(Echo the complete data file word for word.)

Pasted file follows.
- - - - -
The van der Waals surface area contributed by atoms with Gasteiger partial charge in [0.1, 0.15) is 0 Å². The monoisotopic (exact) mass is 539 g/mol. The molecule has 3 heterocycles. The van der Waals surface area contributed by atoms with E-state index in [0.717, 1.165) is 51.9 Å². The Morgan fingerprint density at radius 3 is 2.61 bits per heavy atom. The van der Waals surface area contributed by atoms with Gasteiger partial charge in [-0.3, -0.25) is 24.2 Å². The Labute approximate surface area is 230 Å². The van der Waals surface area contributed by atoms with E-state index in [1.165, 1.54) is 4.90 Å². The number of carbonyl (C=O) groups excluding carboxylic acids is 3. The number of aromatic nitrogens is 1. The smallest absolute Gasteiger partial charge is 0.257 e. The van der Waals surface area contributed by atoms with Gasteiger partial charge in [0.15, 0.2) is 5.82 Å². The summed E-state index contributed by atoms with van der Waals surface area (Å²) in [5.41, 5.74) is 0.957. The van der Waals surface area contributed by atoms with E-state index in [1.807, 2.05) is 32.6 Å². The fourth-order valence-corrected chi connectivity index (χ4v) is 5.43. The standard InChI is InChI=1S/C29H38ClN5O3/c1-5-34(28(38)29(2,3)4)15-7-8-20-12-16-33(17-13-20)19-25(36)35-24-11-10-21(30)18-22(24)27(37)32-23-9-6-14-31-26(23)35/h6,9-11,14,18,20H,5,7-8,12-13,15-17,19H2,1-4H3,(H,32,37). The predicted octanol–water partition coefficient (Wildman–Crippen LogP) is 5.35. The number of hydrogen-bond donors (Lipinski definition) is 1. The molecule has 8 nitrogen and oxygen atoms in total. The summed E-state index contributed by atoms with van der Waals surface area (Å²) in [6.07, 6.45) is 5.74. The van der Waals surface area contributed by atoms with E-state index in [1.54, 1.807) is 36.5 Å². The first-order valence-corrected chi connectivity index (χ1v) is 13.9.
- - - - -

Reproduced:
The van der Waals surface area contributed by atoms with Gasteiger partial charge in [0.1, 0.15) is 0 Å². The monoisotopic (exact) mass is 539 g/mol. The molecule has 3 heterocycles. The van der Waals surface area contributed by atoms with E-state index in [0.717, 1.165) is 51.9 Å². The Morgan fingerprint density at radius 3 is 2.61 bits per heavy atom. The van der Waals surface area contributed by atoms with Gasteiger partial charge in [-0.3, -0.25) is 24.2 Å². The Labute approximate surface area is 230 Å². The van der Waals surface area contributed by atoms with E-state index in [1.165, 1.54) is 4.90 Å². The number of carbonyl (C=O) groups excluding carboxylic acids is 3. The number of aromatic nitrogens is 1. The smallest absolute Gasteiger partial charge is 0.257 e. The van der Waals surface area contributed by atoms with Gasteiger partial charge in [0.15, 0.2) is 5.82 Å². The summed E-state index contributed by atoms with van der Waals surface area (Å²) in [5.41, 5.74) is 0.957. The van der Waals surface area contributed by atoms with E-state index in [1.807, 2.05) is 32.6 Å². The fourth-order valence-corrected chi connectivity index (χ4v) is 5.43. The standard InChI is InChI=1S/C29H38ClN5O3/c1-5-34(28(38)29(2,3)4)15-7-8-20-12-16-33(17-13-20)19-25(36)35-24-11-10-21(30)18-22(24)27(37)32-23-9-6-14-31-26(23)35/h6,9-11,14,18,20H,5,7-8,12-13,15-17,19H2,1-4H3,(H,32,37). The predicted octanol–water partition coefficient (Wildman–Crippen LogP) is 5.35. The number of hydrogen-bond donors (Lipinski definition) is 1. The molecule has 8 nitrogen and oxygen atoms in total. The summed E-state index contributed by atoms with van der Waals surface area (Å²) in [6.07, 6.45) is 5.74. The van der Waals surface area contributed by atoms with E-state index in [1.54, 1.807) is 36.5 Å². The first-order valence-corrected chi connectivity index (χ1v) is 13.9.